This spring, feature your elementary choir with some of these fun octavos, perfect for young singers in grades 3-6!
Ask Me to Sing by Sally K. Albrecht & Jay Althouse
“Ask me to sing, and I’ll give you a part of my soul. Ask me to sing, and I feel happy and hopeful and whole.” Powerful as an opener, closer, or for a combined choir concert, this inspirational contemporary musical-theater-style choral opens simply and builds to an exquisite finish.
Better When I’m Dancin’ arr. Roger Emerson
“Show the world what you can do / Prove to them you’ve got the moves / I don’t know about you / I feel better when I’m dancing!” From “The Peanuts Movie,” this peppy tune by Meghan Trainor positively defies you to keep still!
The Bumblebee by Sally K. Albrecht
A true charmer! The original text cleverly hovers along the pitches of the major scale, and a slower middle section (in the parallel minor) provides a perfect opportunity to discover and discuss tempo and tonality.
Chicken on a Fencepost arr. Greg Gilpin
Chicken scratchin’ fun abounds in Gilpin’s arrangement of the 19th century dance reels Hello Susan Brown and Four in the Middle. Even though this is a novelty piece, it is full of teaching opportunity, rehearsal fun and is sure to be a performance gem.
Ciranda da Lua by Daisy Fragoso
Opening with a melancholy rubato introduction, this traditional Brazilian song then moves into a lively dance style that will invigorate your concert with rhythm and fun! In Portuguese, with pronunciation guide and translation, instructions for adding the dance and percussion.
Crawdad Song arr. John Leavitt
Accessible voice parts coupled with hand claps and toe taps help create this lively, energized arrangement of the American folk song favorite. Leavitt employs call and response phrases with contrary motion along with terraced dynamics to provide interesting variety in vocal textures. Enhance the fun piano accompaniment by including the xylophone and string bass parts. This piece is a terrific choice for festivals, fall or spring concerts and end-of-year performances.
Loch Lomond arr. Cristi Cary Miller
Enjoy this accessible setting of the well-known Scottish folk song that features contrasts between a more lyrical, lilting section and a sturdy drone accompaniment. With flute.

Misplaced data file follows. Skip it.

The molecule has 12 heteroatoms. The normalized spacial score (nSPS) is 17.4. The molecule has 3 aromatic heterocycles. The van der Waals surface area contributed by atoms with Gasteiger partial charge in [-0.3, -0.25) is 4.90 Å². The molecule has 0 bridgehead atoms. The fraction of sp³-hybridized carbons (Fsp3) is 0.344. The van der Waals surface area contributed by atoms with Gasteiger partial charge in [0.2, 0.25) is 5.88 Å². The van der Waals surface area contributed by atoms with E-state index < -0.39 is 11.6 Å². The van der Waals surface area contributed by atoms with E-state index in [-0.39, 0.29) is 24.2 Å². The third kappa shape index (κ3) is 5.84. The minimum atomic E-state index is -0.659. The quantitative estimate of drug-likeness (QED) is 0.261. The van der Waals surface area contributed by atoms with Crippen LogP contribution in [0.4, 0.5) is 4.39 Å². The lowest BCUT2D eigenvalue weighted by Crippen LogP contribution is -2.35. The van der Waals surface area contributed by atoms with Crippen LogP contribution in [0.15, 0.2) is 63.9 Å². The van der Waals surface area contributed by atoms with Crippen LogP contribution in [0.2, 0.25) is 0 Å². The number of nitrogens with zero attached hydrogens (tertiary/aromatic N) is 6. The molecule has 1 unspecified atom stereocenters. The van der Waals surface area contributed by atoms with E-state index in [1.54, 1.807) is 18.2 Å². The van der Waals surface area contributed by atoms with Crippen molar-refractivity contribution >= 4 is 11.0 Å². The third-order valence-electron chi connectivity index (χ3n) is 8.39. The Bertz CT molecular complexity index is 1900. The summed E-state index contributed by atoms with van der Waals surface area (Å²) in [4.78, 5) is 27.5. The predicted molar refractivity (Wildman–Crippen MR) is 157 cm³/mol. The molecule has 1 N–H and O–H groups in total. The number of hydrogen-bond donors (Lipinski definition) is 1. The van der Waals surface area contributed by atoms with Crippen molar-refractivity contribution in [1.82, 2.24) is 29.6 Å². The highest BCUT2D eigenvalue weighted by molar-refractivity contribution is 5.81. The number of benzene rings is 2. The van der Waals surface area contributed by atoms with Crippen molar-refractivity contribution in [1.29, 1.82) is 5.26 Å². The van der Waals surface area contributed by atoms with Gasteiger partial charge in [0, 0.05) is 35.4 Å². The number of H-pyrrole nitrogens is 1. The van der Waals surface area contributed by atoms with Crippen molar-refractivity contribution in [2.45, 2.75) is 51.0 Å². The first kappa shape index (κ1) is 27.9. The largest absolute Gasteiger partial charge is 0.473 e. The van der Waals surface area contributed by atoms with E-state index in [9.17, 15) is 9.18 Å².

Rainsong by Mary Lynn Lightfoot
Lightfoot’s whimsical and energetic original is a creative programming delight! Throughout the piece, both piano and voices emulate the gentle and playful rhythms of falling rain, and the ending unfolds with a fun, syncopated tap, tap, tapping of the rain upon the window pane. Limited ranges and lots of dynamic interest make this a great choice for developing choirs. A Learning Resource Page is included.
Rattle My Rattle arr. Susan Brumfield
Commissioned for the 2016 Oklahoma All-State Children’s Chorus, this Woody Guthrie children’s song unfolds into a sonic celebration of rhythm and melody! Repeated phrases, nonsense syllables, rattles, temple blocks, tambourine, rhythm bones and foot stomping will produce a fantastic concert closer!
Stars by Mary Donnelly & George L.O. Strid
The reflective poetry by Sara Teasdale forms the lyric framework for this lovely 2-Part setting. Ideal for encouraging a light head voice tone, phrasing and dynamic contrast in young choirs.
About the Authors:
Jen Sper has been with Stanton’s since 2006. A former middle school and high school choral director, she holds a Bachelor of Music Education degree from Baldwin Wallace College Conservatory of Music. An active choral singer and accompanist throughout the Central Ohio area, she also enjoys good food, running (to counteract the good food…) and the Muppets.
Alissa Ruth began working at Stanton’s in the summer of 2016. She is a former middle and high school choir director and holds a Bachelor of Music in Education degree from Capital University. She is an active choral singer in the Columbus area, and spends her free time running, doing yoga, cooking, and watching Netflix.